Matthew 9:9-13 Mercy, Not Sacrifice (or False Doctrine)

16 04 2013

 

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“As Jesus was walking along, he saw a man called Matthew sitting at the tax booth; and he said to him, “Follow me.” And he got up and followed him.  And as he sat at dinner in the house, many tax collectors and sinners came and were sitting with him and his disciples.When the Pharisees saw this, they said to his disciples, ‘Why does your teacher eat with tax collectors and sinners?’ But when he heard this, he said, ‘Those who are well have no need of a physician, but those who are sick.  Go and learn what this means, “I desire mercy, not sacrifice.” For I have come to call not the righteous but sinners.’” Matthew 9:9-13 (NRSV)

Many people (me included, for about seven years,) are creeped out by the church and completely avoid Christian fellowship because of faulty theology or misinterpretation of Scripture.  Some people have been led to believe that some events in the past permanently exclude them from Christian fellowship.  Even being aware, as a Lutheran, that no one is saved by the Law- and that the Law is there to point out how impossible it is for us to follow God’s will, and to point us to knowing how we are entirely dependent upon Jesus, as the apostle Paul teaches in Romans 5:19-21 –

“For just as by the one man’s disobedience the many were made sinners, so by the one man’s obedience the many will be made righteous.  But law came in, with the result that the trespass multiplied; but where sin increased, grace abounded all the more, so that, just as sin exercised dominion in death, so grace might also exercise dominion through justification leading to eternal life through Jesus Christ our Lord.” (NRSV)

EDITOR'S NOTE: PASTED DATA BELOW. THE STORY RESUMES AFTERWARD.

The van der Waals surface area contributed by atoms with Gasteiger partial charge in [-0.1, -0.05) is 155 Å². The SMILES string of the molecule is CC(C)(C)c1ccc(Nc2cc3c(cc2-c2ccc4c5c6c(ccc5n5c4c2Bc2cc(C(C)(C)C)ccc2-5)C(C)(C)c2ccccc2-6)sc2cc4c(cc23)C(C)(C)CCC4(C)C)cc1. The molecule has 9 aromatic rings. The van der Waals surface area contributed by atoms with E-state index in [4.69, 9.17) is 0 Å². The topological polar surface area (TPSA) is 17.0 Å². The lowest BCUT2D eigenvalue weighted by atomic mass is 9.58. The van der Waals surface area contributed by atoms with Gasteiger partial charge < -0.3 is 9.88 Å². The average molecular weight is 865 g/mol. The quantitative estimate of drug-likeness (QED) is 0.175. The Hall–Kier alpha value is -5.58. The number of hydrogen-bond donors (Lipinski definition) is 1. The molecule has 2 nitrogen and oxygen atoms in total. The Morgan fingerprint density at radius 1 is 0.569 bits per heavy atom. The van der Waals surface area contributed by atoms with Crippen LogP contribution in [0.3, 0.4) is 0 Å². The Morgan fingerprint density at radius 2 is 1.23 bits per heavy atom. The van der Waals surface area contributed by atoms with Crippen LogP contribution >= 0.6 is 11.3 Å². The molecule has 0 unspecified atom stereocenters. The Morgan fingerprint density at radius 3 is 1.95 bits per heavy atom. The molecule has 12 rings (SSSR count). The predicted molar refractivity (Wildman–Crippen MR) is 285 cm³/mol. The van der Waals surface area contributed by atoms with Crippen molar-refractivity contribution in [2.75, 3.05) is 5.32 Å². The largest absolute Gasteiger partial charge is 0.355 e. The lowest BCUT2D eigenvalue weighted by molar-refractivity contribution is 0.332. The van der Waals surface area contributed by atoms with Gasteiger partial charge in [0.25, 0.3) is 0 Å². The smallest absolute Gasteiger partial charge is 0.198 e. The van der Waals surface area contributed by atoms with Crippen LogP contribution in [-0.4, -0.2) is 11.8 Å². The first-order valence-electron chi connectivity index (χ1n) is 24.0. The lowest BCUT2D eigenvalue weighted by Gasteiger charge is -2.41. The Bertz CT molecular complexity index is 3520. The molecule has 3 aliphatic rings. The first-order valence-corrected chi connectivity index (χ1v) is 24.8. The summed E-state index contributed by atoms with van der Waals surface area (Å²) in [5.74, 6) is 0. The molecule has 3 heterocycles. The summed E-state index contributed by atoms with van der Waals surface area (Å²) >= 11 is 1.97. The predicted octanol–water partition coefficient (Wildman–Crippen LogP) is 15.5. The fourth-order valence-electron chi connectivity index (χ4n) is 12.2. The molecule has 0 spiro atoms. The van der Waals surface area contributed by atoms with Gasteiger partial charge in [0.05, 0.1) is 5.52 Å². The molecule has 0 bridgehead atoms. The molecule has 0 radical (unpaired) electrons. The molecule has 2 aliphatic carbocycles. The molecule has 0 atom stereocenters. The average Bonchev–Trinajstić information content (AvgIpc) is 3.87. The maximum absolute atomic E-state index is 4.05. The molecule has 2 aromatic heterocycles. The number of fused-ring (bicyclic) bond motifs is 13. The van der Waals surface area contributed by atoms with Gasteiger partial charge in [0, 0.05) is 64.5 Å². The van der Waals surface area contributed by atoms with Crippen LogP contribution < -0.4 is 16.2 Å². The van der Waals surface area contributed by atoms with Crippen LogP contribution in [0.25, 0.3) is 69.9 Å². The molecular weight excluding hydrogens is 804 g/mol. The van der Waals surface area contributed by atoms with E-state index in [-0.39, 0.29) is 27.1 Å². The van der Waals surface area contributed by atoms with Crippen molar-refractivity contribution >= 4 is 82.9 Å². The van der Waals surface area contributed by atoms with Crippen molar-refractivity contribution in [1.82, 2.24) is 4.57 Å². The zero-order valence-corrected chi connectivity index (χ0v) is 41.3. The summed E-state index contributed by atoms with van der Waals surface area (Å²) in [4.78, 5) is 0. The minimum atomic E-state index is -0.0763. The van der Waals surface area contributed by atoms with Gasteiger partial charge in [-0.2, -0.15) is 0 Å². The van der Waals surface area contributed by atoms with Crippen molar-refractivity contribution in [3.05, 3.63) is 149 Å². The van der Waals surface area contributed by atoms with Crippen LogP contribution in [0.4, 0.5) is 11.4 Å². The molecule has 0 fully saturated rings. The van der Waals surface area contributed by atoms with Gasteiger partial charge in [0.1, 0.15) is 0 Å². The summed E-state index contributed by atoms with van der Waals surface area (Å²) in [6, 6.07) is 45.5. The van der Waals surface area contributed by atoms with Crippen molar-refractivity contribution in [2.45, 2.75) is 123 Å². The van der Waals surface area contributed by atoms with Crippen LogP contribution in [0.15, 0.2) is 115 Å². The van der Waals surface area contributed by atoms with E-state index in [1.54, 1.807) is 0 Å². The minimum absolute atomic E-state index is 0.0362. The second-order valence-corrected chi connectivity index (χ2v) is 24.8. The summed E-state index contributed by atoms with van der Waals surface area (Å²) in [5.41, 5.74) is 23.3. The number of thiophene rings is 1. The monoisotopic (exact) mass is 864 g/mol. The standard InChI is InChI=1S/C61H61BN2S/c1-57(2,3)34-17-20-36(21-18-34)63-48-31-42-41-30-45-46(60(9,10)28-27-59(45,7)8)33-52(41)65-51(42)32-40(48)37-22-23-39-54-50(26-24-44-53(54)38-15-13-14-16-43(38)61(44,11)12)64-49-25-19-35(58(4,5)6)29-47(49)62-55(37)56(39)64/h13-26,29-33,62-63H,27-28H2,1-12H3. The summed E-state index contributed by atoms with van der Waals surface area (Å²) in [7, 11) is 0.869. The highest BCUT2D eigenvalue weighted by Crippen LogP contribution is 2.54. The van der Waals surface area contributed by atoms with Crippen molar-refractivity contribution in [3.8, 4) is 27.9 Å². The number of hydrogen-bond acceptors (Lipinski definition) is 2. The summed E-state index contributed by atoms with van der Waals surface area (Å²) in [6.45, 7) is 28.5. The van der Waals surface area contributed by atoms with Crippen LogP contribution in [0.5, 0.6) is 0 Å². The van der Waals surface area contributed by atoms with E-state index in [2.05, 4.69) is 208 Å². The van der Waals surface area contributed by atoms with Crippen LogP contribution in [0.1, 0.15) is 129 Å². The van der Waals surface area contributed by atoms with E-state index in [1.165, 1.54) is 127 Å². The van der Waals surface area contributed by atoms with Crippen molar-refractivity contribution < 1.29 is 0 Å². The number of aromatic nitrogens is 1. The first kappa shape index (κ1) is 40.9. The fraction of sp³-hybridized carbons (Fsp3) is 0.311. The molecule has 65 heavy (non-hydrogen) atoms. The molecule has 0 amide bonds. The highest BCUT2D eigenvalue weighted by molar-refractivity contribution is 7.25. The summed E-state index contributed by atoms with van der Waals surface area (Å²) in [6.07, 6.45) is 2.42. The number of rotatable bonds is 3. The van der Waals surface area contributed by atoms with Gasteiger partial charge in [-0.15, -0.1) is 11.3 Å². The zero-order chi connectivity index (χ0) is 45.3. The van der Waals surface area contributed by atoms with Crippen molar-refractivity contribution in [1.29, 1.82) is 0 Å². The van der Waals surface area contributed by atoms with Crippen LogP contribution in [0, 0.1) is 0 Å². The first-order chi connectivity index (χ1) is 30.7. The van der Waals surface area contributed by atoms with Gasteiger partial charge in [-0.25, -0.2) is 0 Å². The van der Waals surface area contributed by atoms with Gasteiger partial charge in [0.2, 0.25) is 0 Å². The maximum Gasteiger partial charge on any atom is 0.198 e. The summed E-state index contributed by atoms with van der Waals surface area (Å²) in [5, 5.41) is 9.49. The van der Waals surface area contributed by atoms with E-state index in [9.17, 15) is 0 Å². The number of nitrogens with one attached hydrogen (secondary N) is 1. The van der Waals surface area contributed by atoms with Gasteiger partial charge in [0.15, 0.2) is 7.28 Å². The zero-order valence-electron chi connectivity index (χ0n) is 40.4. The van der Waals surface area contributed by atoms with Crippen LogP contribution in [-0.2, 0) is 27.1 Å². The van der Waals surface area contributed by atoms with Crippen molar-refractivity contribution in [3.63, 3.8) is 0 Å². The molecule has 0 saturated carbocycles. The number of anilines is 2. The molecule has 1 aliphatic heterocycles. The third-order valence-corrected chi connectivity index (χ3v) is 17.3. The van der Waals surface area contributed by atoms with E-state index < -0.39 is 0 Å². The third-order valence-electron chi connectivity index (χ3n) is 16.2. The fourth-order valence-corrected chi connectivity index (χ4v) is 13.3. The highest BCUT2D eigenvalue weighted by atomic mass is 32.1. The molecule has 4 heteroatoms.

I still thought that as a person who had been divorced and remarried, that I had no place in the church, and no right to be there.  The “morality rules” were drilled into my head that deep.

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My background is extremely conservative.  Both traditions that I grew up around- old-school Catholicism and Regular Baptists- frown upon divorce, and frown upon remarriage after divorce even more.  It is true, God hates divorce:

For I hate divorce, says the Lord, the God of Israel, and covering one’s garment with violence, says the Lord of hosts. So take heed to yourselves and do not be faithless. Malachi 2:16 (NRSV). 

God only permitted divorce in the Mosaic Law because of the hard-heartedness of His people, as Jesus teaches: He (Jesus) said to them, “It was because you were so hard-hearted that Moses allowed you to divorce your wives, but from the beginning it was not so.” Matthew 19:8 (NRSV)  There were a number of issues involved in the end of my first marriage, and I can attest that my own hard-heartedness was most certainly a contributing factor.

God hates all sin, including the laundry list of sins that are cautioned against throughout Scripture- gossiping, lying, coveting, failing to love others, maliciousness, immorality, revenge and the list goes on.  The apostle James goes so far to say that if a person obeys the Law but messes up one tiny little part of it, that person is still guilty of violating the entire law. (James 2:10)  Even so, we humans tend to categorize sin, and in my upbringing, I was taught remarriage after a divorce was one of those “unpardonable” sins that stigmatized a person forever and excluded him/her from Christian fellowship.